LONDON - A man was convicted Friday of attempting to steal a priceless 1215 original version of the Magna Carta, smashing its case with a hammer.

Mark Royden, 47, attacked the protective glass surrounding the historic manuscript at Salisbury Cathedral but was chased off by tourists and eventually cornered by stonemasons.

Royden was found guilty by a jury at Salisbury Crown Court in southwest England of attempted theft and criminal damage to the security case costing £14,466 ($18,900, 17,150 euros) to fix.

Royden apparently believed the Salisbury Magna Carta was a fake.

Four original copies from 1215 remain in existence: two in the British Library in London, one at Salisbury Cathedral, and one at Lincoln Cathedral, in eastern England.

The charter has defined rights and liberties around the world.

“There is an irony that the charter of the Magna Carta that this defendant is charged with attempting to steal states that no free man may be imprisoned other than by the lawful judgement of his peers,” judge Richard Parkes told the jury.

“It still holds good and is in the process of the court right now.”

In June 1215, the despotic king John accepted the demands of rebellious barons to curb his powers and agreed the charter at Runnymede, a meadow by the River Thames west of London.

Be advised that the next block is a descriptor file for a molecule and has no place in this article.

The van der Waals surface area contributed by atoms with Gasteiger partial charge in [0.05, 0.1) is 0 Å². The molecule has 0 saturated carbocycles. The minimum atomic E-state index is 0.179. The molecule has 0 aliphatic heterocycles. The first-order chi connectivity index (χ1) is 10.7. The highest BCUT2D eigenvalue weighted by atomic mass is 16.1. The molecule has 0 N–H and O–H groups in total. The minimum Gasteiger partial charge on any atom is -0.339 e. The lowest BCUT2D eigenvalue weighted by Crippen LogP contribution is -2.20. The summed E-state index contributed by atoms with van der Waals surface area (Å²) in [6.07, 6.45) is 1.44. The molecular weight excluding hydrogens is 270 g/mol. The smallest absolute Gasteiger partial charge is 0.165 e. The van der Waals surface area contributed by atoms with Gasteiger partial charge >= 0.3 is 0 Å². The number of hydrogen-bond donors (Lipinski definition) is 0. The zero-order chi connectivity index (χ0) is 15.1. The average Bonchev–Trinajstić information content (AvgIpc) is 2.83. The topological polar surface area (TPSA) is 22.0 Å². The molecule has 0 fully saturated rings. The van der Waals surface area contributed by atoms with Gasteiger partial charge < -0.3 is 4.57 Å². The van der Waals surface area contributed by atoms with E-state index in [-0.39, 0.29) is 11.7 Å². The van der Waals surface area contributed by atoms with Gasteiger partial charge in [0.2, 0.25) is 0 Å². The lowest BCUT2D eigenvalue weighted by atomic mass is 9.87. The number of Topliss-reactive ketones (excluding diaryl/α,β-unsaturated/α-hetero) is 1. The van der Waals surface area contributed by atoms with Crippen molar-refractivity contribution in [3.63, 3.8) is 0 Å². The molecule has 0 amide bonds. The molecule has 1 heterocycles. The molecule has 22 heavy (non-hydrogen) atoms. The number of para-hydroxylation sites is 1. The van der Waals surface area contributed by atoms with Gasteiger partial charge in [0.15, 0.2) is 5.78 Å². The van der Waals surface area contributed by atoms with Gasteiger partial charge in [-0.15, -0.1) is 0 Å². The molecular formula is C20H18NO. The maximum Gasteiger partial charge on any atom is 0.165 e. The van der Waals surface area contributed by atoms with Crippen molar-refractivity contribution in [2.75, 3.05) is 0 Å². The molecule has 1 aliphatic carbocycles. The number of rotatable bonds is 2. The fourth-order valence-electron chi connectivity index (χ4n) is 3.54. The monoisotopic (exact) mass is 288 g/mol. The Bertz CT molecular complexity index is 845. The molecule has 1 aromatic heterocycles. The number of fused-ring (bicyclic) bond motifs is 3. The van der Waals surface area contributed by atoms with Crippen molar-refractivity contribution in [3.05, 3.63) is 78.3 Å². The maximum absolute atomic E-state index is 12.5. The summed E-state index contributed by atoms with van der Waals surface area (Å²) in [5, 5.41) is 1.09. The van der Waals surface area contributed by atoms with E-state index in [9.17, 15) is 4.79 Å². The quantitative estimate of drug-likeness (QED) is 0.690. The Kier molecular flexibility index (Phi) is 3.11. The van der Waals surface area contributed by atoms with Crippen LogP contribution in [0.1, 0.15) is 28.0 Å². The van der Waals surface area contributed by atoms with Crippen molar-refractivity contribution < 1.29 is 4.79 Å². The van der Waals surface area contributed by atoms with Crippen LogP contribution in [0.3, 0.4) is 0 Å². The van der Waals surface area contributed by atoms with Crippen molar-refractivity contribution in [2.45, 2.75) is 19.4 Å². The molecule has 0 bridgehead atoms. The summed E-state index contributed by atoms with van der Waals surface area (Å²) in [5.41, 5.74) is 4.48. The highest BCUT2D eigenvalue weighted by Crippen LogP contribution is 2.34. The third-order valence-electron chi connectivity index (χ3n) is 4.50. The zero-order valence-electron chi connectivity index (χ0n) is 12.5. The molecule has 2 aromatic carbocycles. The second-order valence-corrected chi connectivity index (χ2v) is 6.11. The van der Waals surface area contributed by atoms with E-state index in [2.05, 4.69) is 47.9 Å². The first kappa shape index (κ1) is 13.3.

Copies were written out and sent around the country.

Indonesia offers reward for plucking tyre off giant croc’s neck

INDONESIA - Indonesian authorities are offering a reward to anyone who can rescue a saltwater crocodile with a motorbike tyre stuck around its neck -- and survive.

The contest will see one brave croc hunter land an unspecified amount of cash, but it will mean coming face to face with the 13-foot (4-metre) reptile Palu, the capital of Central Sulawesi.

Local conservation authorities have been trying -- and failing -- for several years to find a way to untangle the croc after video showed it gasping for air. That sparked worries the tyre was slowly killing the beast. After a recent sighting, the province’s governor instructed his resource-strapped conservation agency to figure out how to end years of fruitless attempts.

The agency offered few details on the reward, or how outsiders might pull off the task.

But its chief -- who said the cash would come out of his own pocket -- warned that he was not calling on amateurs to hunt down the reptile, but rather addressing people with a background in wildlife rescue and a thirst for conservation.

“We’re asking the general public not to get close to the crocodile or disturb its habitat,” said HasmuniHasmar, head of the Central Sulawesi Natural Resources Conservation Agency.